For more than three decades, the public has been presented with the recurring spectacle of the federal government proposing drilling for oil and gas in the Atlantic Ocean, and governments from Virginia north and most of their residents opposing and stopping the same.

The cycle has become more farcical over time, particularly now that the dramatic increase in U.S. domestic oil and gas production has rendered unprofitable deepwater drilling in the mid- to northern Atlantic — even if there were significant reserves there, which looks unlikely.

Back in the Jimmy Carter administration, exploratory wells actually were drilled off South Jersey for several years. It was a failure, with just five of the wells yielding hydrocarbons and none in sufficient quantity to make extraction worthwhile. And that was during the OPEC oil crisis and gasoline rationing.

Nonetheless, the federal government has repeatedly proposed selling leases to oil and gas companies to drill in the Atlantic. The Barack Obama administration held an information session for lease bidders in Atlantic City in 2015. That effort also went nowhere.

Now the U.S. is the world’s leading oil and gas producer, and prices are so low they are punishing even energy companies that have low cost wells on land. Yet, right on cue, the Donald Trump administration is pushing to lease drilling sites in the Atlantic.

As usual, there is widespread bipartisan political opposition and from environmental organizations. Offshore drilling must be the easiest target there is, especially now with the price of oil, gasoline and natural gas very low. This month 93 members of Congress announced their opposition to the seismic testing that would try to determine where on the ocean floor, if anywhere, the geology seems promising for oil and gas reserves.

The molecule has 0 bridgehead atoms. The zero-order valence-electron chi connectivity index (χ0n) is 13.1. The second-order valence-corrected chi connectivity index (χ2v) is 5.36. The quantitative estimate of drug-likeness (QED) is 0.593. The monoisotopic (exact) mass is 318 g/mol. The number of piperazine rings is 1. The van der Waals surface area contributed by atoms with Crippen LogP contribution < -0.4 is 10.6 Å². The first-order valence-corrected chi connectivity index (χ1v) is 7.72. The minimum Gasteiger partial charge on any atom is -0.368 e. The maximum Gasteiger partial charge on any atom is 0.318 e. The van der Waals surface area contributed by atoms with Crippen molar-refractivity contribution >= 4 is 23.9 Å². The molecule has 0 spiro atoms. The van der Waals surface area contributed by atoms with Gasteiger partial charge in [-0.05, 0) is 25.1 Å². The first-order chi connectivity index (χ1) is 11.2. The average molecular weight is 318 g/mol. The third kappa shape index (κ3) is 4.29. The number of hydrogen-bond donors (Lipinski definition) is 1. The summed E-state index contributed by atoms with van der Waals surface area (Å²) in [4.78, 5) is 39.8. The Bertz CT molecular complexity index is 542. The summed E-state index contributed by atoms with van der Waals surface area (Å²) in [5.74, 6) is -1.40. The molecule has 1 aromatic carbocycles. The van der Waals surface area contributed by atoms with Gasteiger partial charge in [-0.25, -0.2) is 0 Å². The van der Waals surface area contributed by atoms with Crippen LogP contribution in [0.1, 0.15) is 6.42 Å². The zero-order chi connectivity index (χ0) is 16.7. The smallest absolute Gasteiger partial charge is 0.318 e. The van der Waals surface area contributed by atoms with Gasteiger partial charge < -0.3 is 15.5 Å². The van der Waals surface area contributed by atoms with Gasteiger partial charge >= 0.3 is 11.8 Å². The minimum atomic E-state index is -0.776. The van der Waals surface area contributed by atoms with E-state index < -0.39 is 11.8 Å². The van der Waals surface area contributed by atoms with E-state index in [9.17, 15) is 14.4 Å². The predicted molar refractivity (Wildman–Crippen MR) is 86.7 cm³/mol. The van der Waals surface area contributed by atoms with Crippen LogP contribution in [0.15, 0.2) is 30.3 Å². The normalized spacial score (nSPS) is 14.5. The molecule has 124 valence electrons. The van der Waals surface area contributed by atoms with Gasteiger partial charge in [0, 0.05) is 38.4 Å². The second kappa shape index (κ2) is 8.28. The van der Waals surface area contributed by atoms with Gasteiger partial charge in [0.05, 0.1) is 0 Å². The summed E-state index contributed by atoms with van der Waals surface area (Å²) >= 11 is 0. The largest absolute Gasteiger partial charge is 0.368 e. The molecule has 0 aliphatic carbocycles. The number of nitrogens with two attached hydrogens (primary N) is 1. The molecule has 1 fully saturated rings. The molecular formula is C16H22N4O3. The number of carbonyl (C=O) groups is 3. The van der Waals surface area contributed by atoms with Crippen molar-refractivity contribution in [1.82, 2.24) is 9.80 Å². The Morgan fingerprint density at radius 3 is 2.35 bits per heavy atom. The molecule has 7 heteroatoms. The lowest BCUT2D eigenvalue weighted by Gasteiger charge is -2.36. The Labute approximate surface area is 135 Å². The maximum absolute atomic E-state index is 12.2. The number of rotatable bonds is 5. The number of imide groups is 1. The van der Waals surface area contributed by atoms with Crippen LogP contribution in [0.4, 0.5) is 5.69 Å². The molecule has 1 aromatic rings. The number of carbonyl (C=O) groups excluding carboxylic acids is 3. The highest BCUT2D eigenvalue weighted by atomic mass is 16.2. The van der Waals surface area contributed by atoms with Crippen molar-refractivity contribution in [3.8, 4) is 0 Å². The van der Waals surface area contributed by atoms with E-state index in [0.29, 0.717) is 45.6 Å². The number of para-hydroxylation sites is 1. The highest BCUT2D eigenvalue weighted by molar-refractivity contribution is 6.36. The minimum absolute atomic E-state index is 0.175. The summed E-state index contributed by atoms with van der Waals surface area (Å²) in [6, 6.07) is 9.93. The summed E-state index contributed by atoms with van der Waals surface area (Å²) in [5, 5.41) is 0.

This is all well and good in that it adds extra insurance that offshore drilling won’t happen this time, just like nearly every other time. But considering the unified bipartisan opposition of governments and congressional representatives from Virginia north and the power that represents, a more permanent protection of the MidAtlantic from drilling would be a more worthy goal.

The timing is perfect for a designation of most of the Atlantic along the East Coast as a resource extraction zone of last resort. The Interior Department already has signaled it’s willing to consider scaling back potential lease areas after consulting with governors. The oil industry’s interest remains in the Gulf of Mexico and possibly in the Atlantic off Florida and Georgia. Note that those two East Coast states are absent from a lawsuit by nine others, including New Jersey, to stop the seismic testing.

If politicians and environmental groups really want to protect East Coast beaches and marine life from the energy industry, now is the time to establish restrictive conditions on future access by industry — when there is no significant interest and the economics of it look poor into the distant future.

They should consider pursuing that goal and trying to convince the southernmost states that the risk to their precious ocean beaches isn’t worth whatever benefits the industry and federal government are promising.

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